6th Amendment Rights
Rights Under the 6th Amendment
In the Bill of Rights, the Sixth Amendment of the Constitution reads as follows:
“In all criminal prosecutions, the accused shall enjoy the right to a speedy and public trial, by an impartial jury of the State and district where in the crime shall have been committed, which district shall have been previously ascertained by law, and to be informed of the nature and cause of the accusation; to be confronted with witnesses against him; to have compulsory process for obtaining witnesses in his favor, and to have the Assistance of Counsel for his defense.”
Ultimately, the Sixth Amendment describes the rights which an accused must be given during a criminal trial. Through case law, the right to counsel has been extended to apply during a suspect’s interrogation, the actual trial, sentencing and the initial portion of an appeal. Sixth Amendment rights will apply to all individuals who are arrested in the United States, regardless of whether or not they are an American citizen.
Rights Protected Under the Sixth Amendment
The Sixth Amendment describes several different rights. Federal and State Courts have further defined the rights granted in the Sixth Amendment through case law. These rights are as follows:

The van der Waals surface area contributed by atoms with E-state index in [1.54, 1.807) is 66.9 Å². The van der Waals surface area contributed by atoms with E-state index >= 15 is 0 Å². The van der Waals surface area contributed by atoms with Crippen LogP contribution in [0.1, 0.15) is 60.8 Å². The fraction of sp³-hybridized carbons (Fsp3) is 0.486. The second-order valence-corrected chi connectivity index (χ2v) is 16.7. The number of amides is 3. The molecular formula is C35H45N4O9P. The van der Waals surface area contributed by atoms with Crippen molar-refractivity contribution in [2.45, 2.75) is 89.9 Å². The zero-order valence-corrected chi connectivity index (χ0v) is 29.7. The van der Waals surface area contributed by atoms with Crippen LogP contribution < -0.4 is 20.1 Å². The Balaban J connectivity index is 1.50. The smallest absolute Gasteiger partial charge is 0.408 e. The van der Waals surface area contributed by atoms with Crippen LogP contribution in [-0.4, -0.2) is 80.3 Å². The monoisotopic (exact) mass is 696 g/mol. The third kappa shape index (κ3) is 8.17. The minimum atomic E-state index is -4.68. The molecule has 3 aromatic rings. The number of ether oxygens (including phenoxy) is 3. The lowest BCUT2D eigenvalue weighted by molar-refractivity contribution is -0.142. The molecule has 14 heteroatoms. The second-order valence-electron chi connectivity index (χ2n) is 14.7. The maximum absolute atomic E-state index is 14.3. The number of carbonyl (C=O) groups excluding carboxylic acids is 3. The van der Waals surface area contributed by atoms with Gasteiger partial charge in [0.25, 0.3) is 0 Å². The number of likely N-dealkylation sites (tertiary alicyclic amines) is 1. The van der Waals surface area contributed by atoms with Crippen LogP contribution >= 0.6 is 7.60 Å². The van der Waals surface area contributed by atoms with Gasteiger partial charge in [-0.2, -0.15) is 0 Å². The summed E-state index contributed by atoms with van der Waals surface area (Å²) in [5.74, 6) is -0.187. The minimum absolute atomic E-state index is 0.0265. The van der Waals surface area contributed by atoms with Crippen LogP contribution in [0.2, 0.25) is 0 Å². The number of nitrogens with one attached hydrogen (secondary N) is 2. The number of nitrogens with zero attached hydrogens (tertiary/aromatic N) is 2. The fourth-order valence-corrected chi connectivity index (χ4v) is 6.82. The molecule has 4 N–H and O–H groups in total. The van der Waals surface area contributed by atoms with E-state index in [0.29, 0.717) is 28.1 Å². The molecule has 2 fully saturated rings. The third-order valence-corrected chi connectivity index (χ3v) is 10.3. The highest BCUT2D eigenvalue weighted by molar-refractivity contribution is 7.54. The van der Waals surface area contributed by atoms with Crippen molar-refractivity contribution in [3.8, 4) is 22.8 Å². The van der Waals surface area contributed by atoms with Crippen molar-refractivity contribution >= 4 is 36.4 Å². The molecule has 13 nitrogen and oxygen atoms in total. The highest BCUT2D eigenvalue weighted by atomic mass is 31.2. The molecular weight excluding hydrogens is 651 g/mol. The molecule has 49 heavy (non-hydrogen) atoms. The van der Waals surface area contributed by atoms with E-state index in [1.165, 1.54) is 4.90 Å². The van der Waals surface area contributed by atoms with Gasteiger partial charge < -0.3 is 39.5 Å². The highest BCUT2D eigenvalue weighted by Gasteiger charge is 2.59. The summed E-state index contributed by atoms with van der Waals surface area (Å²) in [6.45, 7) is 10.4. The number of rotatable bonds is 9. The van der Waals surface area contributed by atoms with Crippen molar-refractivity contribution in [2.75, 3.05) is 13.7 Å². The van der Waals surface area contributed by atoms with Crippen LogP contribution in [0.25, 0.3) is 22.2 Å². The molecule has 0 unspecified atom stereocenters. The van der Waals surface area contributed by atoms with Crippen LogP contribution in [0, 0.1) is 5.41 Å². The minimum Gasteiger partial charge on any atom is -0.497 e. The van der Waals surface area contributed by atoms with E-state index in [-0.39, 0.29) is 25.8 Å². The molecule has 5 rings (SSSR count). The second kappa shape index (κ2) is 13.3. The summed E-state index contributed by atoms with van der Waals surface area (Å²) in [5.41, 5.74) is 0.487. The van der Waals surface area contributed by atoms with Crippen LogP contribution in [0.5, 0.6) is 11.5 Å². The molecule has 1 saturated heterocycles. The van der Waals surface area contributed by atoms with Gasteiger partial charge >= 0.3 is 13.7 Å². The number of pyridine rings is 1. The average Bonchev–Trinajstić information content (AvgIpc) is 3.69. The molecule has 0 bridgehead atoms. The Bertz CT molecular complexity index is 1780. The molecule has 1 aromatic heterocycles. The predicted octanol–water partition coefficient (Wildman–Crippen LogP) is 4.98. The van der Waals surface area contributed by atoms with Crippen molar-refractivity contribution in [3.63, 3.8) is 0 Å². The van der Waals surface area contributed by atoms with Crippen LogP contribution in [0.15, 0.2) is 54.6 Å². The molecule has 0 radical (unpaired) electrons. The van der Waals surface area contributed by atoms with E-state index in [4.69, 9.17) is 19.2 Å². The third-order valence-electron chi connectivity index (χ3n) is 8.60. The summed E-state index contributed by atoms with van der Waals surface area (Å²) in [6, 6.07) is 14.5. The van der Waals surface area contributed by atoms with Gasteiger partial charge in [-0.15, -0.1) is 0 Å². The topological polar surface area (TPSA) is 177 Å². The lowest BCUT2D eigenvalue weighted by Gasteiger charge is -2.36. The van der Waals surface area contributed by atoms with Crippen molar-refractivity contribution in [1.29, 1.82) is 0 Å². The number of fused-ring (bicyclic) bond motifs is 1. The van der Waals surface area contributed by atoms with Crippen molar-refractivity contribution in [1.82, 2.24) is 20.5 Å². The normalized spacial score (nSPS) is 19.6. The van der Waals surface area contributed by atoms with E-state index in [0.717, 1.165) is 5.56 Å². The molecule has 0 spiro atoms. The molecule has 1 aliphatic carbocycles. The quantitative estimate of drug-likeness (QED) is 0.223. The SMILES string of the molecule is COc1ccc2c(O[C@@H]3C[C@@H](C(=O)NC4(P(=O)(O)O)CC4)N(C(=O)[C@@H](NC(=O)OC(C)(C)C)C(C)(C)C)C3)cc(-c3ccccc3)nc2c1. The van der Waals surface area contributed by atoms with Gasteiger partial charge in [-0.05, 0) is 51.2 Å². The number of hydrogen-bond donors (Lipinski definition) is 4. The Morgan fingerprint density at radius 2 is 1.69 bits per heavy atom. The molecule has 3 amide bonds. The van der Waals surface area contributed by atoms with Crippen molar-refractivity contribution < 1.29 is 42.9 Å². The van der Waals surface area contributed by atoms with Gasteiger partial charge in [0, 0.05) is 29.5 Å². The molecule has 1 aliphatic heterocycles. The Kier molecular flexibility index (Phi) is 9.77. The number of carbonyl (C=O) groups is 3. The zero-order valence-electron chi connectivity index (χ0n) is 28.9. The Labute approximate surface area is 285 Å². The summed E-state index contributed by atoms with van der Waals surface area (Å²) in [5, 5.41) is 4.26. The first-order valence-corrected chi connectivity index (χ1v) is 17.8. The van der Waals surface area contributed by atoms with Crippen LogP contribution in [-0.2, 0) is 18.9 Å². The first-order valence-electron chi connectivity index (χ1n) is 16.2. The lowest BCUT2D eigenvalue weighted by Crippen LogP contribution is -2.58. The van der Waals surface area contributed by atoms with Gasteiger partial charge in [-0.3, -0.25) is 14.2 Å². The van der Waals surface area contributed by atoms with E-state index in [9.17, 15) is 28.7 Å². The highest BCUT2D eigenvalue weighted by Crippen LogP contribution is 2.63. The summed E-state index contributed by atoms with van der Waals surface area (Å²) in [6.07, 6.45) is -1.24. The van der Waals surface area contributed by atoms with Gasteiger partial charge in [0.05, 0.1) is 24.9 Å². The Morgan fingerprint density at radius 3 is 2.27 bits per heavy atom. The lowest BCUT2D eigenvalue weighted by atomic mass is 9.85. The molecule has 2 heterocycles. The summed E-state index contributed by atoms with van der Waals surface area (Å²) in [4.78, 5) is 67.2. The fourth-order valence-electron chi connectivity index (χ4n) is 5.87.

- Speedy trial – Criminal trials must be heard in a reasonable period of time.
- Public trial – Unless the government files a motion to close the trial, a defendant has the right to have the public present to watch the proceedings.
- Jury – Defendants have a right to a jury for all serious crimes. Some misdemeanors may not require a jury trial, because the potential jail sentence is so short.
- Notice of accusation – Defendants have the right to know what crimes they are accused of committing.
- Confrontation – Defendants have the right to cross-examine all witnesses who may come forward and testify against them.
- Counsel – All defendants have the right to have an attorney represent them at trial. If a person cannot afford an attorney, then the government will appoint an attorney to represent them.
- Self-representation – Conversely, if a person wants to represent themselves, the Sixth Amendment provides that a person may do so. Although this right has been granted in the Constitution, it is always recommended that a defendant seek professional counsel.
As criminal cases continue to be heard, these rights will continue to evolve. Each right can become very complicated, depending on the circumstances surrounding it.
For a free consultation, contact the Law Office of Brett A. Podolsky at 713-227-0087.